"COSTAR was, at best, a 7 percent solution," Weiler said.
"I give it 10 percent," Hester interjected.
Astronauts installed the instruments during the first space shuttle servicing mission. Weiler remembers announcing that they had determined the cause of the imaging problem in 1990. "We have a way to fix it, and we'll do it by December 1993," he said at the time.
Hester, however, doubted that timeline. He approached John Trauger — the principal investigator of WFPC2 at the time— to ask what the real, not-for-the-cameras target date was.
Trauger stuck to his original answer. The result was a friendly bet for a bottle of Scotch that Hester had to pay for after the space shuttle carrying the two instruments into space launched at the beginning of December 1993. Astronauts attached COSTAR and WFPC2 to the orbiting space telescope, and Hubble began making the beautiful images it has since been known for.
"I was happy to lose," Hester said.
"We never thought it would last 25 years," Weiler said. "It was built so it would last three years."
Over a 22-year period, astronauts have serviced the space telescopefive times. The last mission took place in spring 2009 and replaced the gyroscopes that provide stability, as well as other mechanical parts. [Fixing the Hubble Space Telescope: The Missions in Photos]
"Without the astronauts, Hubble would just be a piece of floating space junk," Weiler said.
Over a quarter of a century, the telescope itself hasn't really changed. What has changed, however, are the scientific instruments it carries. The original plans called for modular Hubble scientific instruments that could be removed to allow for new components to be installed.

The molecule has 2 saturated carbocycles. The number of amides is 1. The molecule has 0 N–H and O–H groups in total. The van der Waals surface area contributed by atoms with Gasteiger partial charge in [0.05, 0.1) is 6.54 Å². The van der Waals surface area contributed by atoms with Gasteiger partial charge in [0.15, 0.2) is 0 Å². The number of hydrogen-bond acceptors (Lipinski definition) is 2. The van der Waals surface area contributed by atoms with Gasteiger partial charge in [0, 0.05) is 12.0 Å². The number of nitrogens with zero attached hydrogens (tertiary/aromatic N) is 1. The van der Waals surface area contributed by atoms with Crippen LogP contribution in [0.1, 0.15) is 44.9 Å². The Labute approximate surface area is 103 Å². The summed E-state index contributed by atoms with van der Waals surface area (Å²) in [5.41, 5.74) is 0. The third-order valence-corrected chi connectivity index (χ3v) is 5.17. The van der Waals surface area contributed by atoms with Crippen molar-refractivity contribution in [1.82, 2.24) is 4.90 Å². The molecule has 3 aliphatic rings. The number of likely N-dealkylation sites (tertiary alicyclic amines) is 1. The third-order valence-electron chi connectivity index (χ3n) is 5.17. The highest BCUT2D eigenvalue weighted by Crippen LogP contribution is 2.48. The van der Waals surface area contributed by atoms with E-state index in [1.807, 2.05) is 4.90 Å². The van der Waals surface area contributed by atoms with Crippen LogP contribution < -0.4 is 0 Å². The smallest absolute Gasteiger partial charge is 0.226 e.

The Advanced Camera for Surveys — the last of the original instruments — was replaced in 2002, eliminating the need for COSTAR. The camera that saved Hubble was removed in 2009 and was replaced with its successor, the Wide Field and Planetary Camera 3; the Cosmic Origins Spectrograph was installed at the same time. These instruments have allowed the data from the Hubble telescope to evolve and improveas technology has advanced over the years.
"The increase in the technological capacity of its instruments has really made a big difference," Weiler said.
These upgrades have kept the Hubble Space Telescope at the forefront of science, constantly expanding humans' understanding of the universe, and making it one of NASA's greatest science missions.